If Bill Gates were to keep an enemies list, Netscape Communications' would top the list. Lotus Development and Japan's Just Systems would also make the cut. But surprisingly Oracle and Sun wouldn't show up for a year or so.
Microsoft Chairman Bill Gates told Wall Street analysts this week that he figures it will take Microsoft at least a year to catch up to Netscape. In the meantime, he says he's not concerned with database powerhouse Oracle, nor with Sun Microsystems, despite its immensely popular Java programming language.
"Sun is not a competitor of ours," Gates said. "Netscape is a competitor of ours. Lotus Notes is a competitor of ours."
And Oracle's dominance in database software isn't on Gates' worry list for at least a year. "The Internet and Lotus Notes are 100 times more important [than Microsoft's efforts to market its SQL Server database software] in the next 12 to 18 months," Gates said. SQL Server competes with Oracle's flagship database. He did say he admires Oracle's ability to maintain high revenue growth.
Gates' musings came in a leisurely conversation after dinner last week with leading financial analysts who follow Microsoft at an annual event hosted to massage Wall Street's expectations about Microsoft's earnings.
While Gates praised management at number one competitor Netscape, he said the company's failure to pursue a browser bundling deal with America Online perplexed him.
"I decided to get the AOL business. I never understood why Netscape didn't go for it," Gates said. "We're sort of confused about what Netscape is thinking. Until six months ago, we knew what they were thinking."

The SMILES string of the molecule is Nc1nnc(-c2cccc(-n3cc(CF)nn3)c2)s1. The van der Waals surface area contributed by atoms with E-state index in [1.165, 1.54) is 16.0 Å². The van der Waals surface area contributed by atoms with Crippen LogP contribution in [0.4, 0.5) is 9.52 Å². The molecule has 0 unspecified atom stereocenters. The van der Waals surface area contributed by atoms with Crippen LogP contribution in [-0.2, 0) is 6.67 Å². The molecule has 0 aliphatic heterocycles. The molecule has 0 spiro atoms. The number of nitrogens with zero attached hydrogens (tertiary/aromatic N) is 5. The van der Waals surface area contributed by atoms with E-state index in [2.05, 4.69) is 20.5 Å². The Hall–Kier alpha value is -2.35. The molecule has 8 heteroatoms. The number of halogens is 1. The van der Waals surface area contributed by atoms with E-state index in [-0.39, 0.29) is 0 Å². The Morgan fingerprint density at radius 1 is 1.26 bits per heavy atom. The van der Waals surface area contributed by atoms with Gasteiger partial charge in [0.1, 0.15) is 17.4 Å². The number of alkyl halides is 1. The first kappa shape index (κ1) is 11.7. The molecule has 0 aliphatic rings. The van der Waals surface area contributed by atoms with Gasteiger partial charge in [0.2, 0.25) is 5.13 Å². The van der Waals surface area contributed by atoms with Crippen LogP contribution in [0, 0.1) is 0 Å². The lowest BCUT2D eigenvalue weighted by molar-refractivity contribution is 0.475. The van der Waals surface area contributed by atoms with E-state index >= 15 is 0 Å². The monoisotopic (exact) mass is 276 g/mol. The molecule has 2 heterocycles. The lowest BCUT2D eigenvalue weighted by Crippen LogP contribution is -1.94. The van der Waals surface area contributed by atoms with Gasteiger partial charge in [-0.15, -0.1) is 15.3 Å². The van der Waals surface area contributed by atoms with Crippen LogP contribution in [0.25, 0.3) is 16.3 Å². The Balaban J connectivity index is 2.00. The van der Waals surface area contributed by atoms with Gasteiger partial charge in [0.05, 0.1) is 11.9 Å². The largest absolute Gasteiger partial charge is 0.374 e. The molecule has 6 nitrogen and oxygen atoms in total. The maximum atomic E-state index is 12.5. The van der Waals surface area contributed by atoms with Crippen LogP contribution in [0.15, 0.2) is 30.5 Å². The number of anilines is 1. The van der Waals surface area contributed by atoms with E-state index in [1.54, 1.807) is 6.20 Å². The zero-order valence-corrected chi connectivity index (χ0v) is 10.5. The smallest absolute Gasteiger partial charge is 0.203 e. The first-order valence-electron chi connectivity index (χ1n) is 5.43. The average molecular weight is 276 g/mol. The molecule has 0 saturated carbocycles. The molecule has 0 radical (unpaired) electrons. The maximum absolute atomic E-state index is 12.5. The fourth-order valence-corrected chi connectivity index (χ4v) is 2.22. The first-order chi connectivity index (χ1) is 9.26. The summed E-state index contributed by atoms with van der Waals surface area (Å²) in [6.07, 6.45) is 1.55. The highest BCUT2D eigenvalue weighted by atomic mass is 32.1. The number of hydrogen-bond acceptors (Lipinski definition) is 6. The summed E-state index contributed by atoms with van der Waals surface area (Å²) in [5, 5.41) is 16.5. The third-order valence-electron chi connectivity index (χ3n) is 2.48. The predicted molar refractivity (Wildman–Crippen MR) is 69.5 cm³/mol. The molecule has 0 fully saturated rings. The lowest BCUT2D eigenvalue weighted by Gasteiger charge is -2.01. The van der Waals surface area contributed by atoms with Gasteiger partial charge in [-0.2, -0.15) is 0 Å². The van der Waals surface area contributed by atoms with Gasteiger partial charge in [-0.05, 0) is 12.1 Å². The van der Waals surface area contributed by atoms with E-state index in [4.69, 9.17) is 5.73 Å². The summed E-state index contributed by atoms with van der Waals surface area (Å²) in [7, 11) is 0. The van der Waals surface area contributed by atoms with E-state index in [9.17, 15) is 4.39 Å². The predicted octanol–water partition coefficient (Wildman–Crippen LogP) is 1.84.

The AOL deal is important because the online service will use Microsoft's ActiveX controls for any content that it creates for the Internet. By creating a larger audience for ActiveX, it helps boost Gates' goal of winning support for ActiveX among multimedia tools vendors such as industry leaders Adobe Systems and Macromedia.
As for Lotus, its Notes is still an annoyance to Gates. He wants to promote interest instead among corporate customers in Exchange, Microsoft's newly released messaging and collaboration software. But that doesn't mean that Gates has gained any respect for IBM, which acquired Lotus Development last year. Gates hasn't cared much for Big Blue since the two companies went their separate ways over operating systems in a break-up that left Microsoft with Windows NT and IBM with OS/2.
As for applications, Microsoft sales mavens are worried about Corel's recent price-chopping promotions of its WordPerfect Suite, but Gates says Microsoft technologists pay no attention to Corel. Instead he named Just Systems, the company that holds the lead in Japan over Microsoft's Word, as Microsoft's biggest competitor in word processing.
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